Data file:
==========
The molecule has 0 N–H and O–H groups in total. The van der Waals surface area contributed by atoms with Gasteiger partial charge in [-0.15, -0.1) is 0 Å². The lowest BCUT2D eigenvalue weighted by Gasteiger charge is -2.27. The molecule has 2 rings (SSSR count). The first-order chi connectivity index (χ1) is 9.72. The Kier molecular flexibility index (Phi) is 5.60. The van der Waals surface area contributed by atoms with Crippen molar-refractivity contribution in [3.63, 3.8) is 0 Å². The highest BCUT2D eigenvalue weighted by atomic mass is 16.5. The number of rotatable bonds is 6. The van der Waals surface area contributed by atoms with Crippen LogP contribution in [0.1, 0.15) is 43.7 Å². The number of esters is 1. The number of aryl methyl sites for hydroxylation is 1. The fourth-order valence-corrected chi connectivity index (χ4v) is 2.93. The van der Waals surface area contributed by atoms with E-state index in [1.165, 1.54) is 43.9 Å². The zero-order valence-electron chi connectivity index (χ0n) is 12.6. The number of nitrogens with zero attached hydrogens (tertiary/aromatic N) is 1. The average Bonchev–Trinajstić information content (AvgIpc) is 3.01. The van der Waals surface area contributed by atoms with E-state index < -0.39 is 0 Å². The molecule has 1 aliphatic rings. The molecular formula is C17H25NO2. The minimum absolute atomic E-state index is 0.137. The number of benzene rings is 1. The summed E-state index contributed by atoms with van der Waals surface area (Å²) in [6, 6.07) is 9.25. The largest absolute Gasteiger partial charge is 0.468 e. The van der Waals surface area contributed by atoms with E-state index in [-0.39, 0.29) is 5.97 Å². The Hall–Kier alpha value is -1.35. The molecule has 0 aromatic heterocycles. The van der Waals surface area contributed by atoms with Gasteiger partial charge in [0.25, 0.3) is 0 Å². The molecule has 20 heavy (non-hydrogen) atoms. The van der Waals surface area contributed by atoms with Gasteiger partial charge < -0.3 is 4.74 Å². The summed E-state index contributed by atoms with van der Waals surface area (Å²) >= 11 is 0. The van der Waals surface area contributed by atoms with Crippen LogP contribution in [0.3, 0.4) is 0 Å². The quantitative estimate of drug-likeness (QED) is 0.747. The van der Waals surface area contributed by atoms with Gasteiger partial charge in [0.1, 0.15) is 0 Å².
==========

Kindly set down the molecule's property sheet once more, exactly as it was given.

The molecule has 0 N–H and O–H groups in total. The van der Waals surface area contributed by atoms with Gasteiger partial charge in [-0.15, -0.1) is 0 Å². The lowest BCUT2D eigenvalue weighted by Gasteiger charge is -2.27. The molecule has 2 rings (SSSR count). The first-order chi connectivity index (χ1) is 9.72. The Kier molecular flexibility index (Phi) is 5.60. The van der Waals surface area contributed by atoms with Crippen molar-refractivity contribution in [3.63, 3.8) is 0 Å². The highest BCUT2D eigenvalue weighted by atomic mass is 16.5. The number of rotatable bonds is 6. The van der Waals surface area contributed by atoms with Crippen LogP contribution in [0.1, 0.15) is 43.7 Å². The number of esters is 1. The number of aryl methyl sites for hydroxylation is 1. The fourth-order valence-corrected chi connectivity index (χ4v) is 2.93. The van der Waals surface area contributed by atoms with E-state index in [1.165, 1.54) is 43.9 Å². The zero-order valence-electron chi connectivity index (χ0n) is 12.6. The number of nitrogens with zero attached hydrogens (tertiary/aromatic N) is 1. The average Bonchev–Trinajstić information content (AvgIpc) is 3.01. The van der Waals surface area contributed by atoms with E-state index < -0.39 is 0 Å². The molecule has 1 aliphatic rings. The molecular formula is C17H25NO2. The minimum absolute atomic E-state index is 0.137. The number of benzene rings is 1. The summed E-state index contributed by atoms with van der Waals surface area (Å²) in [6, 6.07) is 9.25. The largest absolute Gasteiger partial charge is 0.468 e. The van der Waals surface area contributed by atoms with E-state index in [-0.39, 0.29) is 5.97 Å². The Hall–Kier alpha value is -1.35. The molecule has 0 aromatic heterocycles. The van der Waals surface area contributed by atoms with Gasteiger partial charge in [0.25, 0.3) is 0 Å². The molecule has 20 heavy (non-hydrogen) atoms. The van der Waals surface area contributed by atoms with Gasteiger partial charge < -0.3 is 4.74 Å². The summed E-state index contributed by atoms with van der Waals surface area (Å²) >= 11 is 0. The van der Waals surface area contributed by atoms with Crippen LogP contribution in [0.3, 0.4) is 0 Å². The quantitative estimate of drug-likeness (QED) is 0.747. The van der Waals surface area contributed by atoms with Gasteiger partial charge in [0.1, 0.15) is 0 Å².